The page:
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What Happens With Credit Card Debt In A Divorce?

How do you divide credit card debt when getting divorced? What if the debt is in both of your names? What if you have much more debt in your name than your spouse?

The important thing to know about credit card debt is that no court can interfere with the contract that was signed between the person and the credit card company. So, if you have a credit card in your name and your spouse did not co-sign that agreement with you, you will ultimately be responsible for paying the debt. This is true even if the debt was incurred during the marriage.

Texas is a community property state. Which means that anything acquired during the marriage is community property. (With the exception of gifts, inheritances and personal injury awards.) That means that any debt incurred during the marriage is a community debt.

The judge could order that your spouse pay all or a portion of a credit card debt that is in your name, or you could make an agreement with your spouse to that effect. But if that happens, you are setting yourself up for problems. The reason is this: If your spouse fails to pay the credit card company as agreed or ordered, the credit card company will come after you for payment. If you don't pay, your credit will probably suffer.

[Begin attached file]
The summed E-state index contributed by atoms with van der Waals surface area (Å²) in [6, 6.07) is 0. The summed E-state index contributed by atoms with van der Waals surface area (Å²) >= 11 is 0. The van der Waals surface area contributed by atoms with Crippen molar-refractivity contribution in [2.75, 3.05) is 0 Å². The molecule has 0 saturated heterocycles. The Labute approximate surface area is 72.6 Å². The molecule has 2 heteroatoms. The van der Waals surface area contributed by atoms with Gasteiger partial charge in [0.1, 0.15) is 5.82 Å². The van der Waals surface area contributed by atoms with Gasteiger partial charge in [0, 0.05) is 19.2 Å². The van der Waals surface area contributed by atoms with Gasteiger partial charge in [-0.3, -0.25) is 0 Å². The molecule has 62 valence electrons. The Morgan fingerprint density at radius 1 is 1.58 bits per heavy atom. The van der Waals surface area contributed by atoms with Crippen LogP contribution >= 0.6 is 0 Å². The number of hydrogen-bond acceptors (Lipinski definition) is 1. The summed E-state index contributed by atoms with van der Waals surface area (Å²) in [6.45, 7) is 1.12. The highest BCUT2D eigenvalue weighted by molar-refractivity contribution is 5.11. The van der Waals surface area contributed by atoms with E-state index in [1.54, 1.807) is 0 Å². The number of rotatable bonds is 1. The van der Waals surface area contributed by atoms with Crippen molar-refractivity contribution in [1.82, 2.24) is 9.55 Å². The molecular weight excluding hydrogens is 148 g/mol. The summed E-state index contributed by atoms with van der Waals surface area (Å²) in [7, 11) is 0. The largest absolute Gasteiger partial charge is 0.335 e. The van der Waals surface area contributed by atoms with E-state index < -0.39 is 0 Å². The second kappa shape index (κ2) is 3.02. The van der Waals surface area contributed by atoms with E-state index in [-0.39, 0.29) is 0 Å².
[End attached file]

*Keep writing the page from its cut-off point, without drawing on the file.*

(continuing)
You could file a motion to enforce with the court to try to force your spouse to pay his portion of your credit card debt, but all you can get from the court is an order. The Judge cannot punish your spouse by putting him/her in jail as punishment. There is no debtor's prison in Texas (or in the U.S.) Meanwhile, your credit is damaged and you have probably spent money hiring an attorney to help you with the enforcement.

A better way to deal with credit card debt when negotiating a property settlement in a divorce is to agree that the party who's name is on the credit card agrees to pay that debt. If one party has more debt in his/her name, then one way to make the property division more "fair" is to let the party with more debt get more of the assets. This will offset the amount of debt a person takes.

Call Hoppes & Cutrer, LLC for questions regarding division of property in a divorce. 

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